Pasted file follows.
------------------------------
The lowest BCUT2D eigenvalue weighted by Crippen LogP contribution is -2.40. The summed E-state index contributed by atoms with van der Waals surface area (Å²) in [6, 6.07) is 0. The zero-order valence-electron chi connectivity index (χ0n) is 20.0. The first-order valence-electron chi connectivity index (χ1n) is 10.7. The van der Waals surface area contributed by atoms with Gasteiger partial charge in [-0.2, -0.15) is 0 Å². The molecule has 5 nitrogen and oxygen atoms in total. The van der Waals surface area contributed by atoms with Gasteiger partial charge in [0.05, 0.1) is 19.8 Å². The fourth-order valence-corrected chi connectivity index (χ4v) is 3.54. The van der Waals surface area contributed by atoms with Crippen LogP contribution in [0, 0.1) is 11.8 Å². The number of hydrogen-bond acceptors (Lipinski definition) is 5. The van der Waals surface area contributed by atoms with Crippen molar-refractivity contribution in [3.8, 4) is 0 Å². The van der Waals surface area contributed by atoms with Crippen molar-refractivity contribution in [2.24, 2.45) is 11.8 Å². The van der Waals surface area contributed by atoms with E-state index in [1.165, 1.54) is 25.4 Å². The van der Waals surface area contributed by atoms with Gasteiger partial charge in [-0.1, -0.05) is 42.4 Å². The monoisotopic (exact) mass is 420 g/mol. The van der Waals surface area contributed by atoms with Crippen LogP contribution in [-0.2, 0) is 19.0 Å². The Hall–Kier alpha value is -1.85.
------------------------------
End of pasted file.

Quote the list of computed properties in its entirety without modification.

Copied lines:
The lowest BCUT2D eigenvalue weighted by Crippen LogP contribution is -2.40. The summed E-state index contributed by atoms with van der Waals surface area (Å²) in [6, 6.07) is 0. The zero-order valence-electron chi connectivity index (χ0n) is 20.0. The first-order valence-electron chi connectivity index (χ1n) is 10.7. The van der Waals surface area contributed by atoms with Gasteiger partial charge in [-0.2, -0.15) is 0 Å². The molecule has 5 nitrogen and oxygen atoms in total. The van der Waals surface area contributed by atoms with Gasteiger partial charge in [0.05, 0.1) is 19.8 Å². The fourth-order valence-corrected chi connectivity index (χ4v) is 3.54. The van der Waals surface area contributed by atoms with Crippen LogP contribution in [0, 0.1) is 11.8 Å². The number of hydrogen-bond acceptors (Lipinski definition) is 5. The van der Waals surface area contributed by atoms with Crippen molar-refractivity contribution in [3.8, 4) is 0 Å². The van der Waals surface area contributed by atoms with Crippen molar-refractivity contribution in [2.24, 2.45) is 11.8 Å². The van der Waals surface area contributed by atoms with E-state index in [1.165, 1.54) is 25.4 Å². The van der Waals surface area contributed by atoms with Gasteiger partial charge in [-0.1, -0.05) is 42.4 Å². The monoisotopic (exact) mass is 420 g/mol. The van der Waals surface area contributed by atoms with Crippen LogP contribution in [-0.2, 0) is 19.0 Å². The Hall–Kier alpha value is -1.85.